Everyone has at least one unfulfilled dream.
Some pinnacle imagined but never climbed. Some trophy never won, or even tried for. Some person we imagined we would become … but didn’t.
We all twist and toss with the tempest of our being.
At whatever stage of the game we are (young, old, somewhere in between), we wonder what we should fight for, and what we should surrender. Is this the time to hold out or is it the time to give in? Must we pursue or forsake this dream or that one or the others? Is it okay to be who we are without those dreams fulfilled? Are we happy?
Because we can, after all, aggressively attack the limits of our own existence, or we can acquiesce to “Oh well, this is my life.”
I know enough people who are unhappy in their current lives. They are vaguely uneasy or hugely miserable, but unhappiness lurks in much of what they do. They try to hide it, but it surfaces as unhappiness is prone to do, a buoy that can’t be held under the water for very long.
Some are doing nothing about their discontent except surviving it, each and every day, hour by hour, sometimes moment by moment. Somehow it feels noble to them, or they are just so very tired.
Some have found the trail out of their mental and emotional woods, but they are walking with the softest and most hesitant of steps, unwilling or scared to wake the beasts who they are certain lumber off the trail, waiting to pounce upon the soul bound for freedom.
Everyone knows at least a few victims of society. Everyone has heard the frenzied attacks and seen the bones laying afterward, the remnants of a life that can eat even the best of us. The survivors who made it to the light of their dreams are few and seem unreal somehow, mystical in their triumph, unworldly in this world. Who could be them? Who could really live their dreams? Surely not us, we think.
And some have walked on the trail of freedom toward their dreams, but turned back of their own accord: “It’s too hard,” they say. There are partners and children and jobs and responsibilities. They chose one map and so they think they must follow it forever, the footsteps of their one and only life committed to a path they selected back in the days before wrinkles and wisdom.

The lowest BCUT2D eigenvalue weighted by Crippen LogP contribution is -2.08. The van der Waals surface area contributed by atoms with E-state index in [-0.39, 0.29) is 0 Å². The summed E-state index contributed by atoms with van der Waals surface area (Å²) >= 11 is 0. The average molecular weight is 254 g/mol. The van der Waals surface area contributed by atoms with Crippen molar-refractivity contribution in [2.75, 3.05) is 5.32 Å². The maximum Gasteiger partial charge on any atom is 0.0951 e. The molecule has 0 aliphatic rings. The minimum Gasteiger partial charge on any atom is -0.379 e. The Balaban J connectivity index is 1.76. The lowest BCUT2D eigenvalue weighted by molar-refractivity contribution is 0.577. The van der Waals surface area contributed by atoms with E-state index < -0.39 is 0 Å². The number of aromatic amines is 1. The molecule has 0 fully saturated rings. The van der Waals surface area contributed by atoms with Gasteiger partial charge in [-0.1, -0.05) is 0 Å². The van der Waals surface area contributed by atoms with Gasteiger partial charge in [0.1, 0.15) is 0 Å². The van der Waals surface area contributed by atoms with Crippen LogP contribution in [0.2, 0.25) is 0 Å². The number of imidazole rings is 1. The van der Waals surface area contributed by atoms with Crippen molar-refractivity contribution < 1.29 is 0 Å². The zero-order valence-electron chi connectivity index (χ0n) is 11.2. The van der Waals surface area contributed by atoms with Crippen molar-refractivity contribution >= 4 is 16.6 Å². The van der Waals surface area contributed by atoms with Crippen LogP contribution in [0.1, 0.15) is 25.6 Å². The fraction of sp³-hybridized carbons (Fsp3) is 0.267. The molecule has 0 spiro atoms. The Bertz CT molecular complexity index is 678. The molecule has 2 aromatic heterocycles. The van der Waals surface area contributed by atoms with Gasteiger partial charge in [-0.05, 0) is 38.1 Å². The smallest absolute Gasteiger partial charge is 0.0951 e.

I don’t have the answers for any of these people. (I barely have the answers for myself.)
But this I know: if your soul calls to you daily to be somewhere else, if it whispers to you in the quiet moments that you are not living your best and most full life, if you are haunted by the ghosts of untraveled roads and unfulfilled dreams, if you know that a greater good beats in your breast and your skills have been wasted in the pursuit of this man’s money or that woman’s dreams, then perhaps you owe it to yourself—to who you were and are and could be—to take a step on the path of your dreams. One step. See how it feels. Then maybe take another. See how it goes. Set your jaw and take one more.
The path toward your dreams may be dark and lonely and full of all the monsters that ever roared in your mind (this will not be easy and you will be so scared) but that lonely and dark and yet somehow beautiful path ends in freedom, if you can make it there.
You will need to be strong. You will need to be kind. You will need to love everyone, including yourself.
And you will need to be a little deaf, and refuse to hear the quiet (or noisy) pleadings of those who love you and don’t want you on that path, because they are scared too and they want you to stay where it is safe, but where you know you are dying without ever having really lived. Love those people, but keep walking if you must. None of this will be easy. None of it will happen as quickly as you want or as smoothly as you hope. And nothing good will come without cost.
But it is all possible.
So, the only question left is the same one you started with all those years ago when your lungs first opened in this world and you sucked in the air of this gorgeous and ultimately deadly existence: What will you do with this life?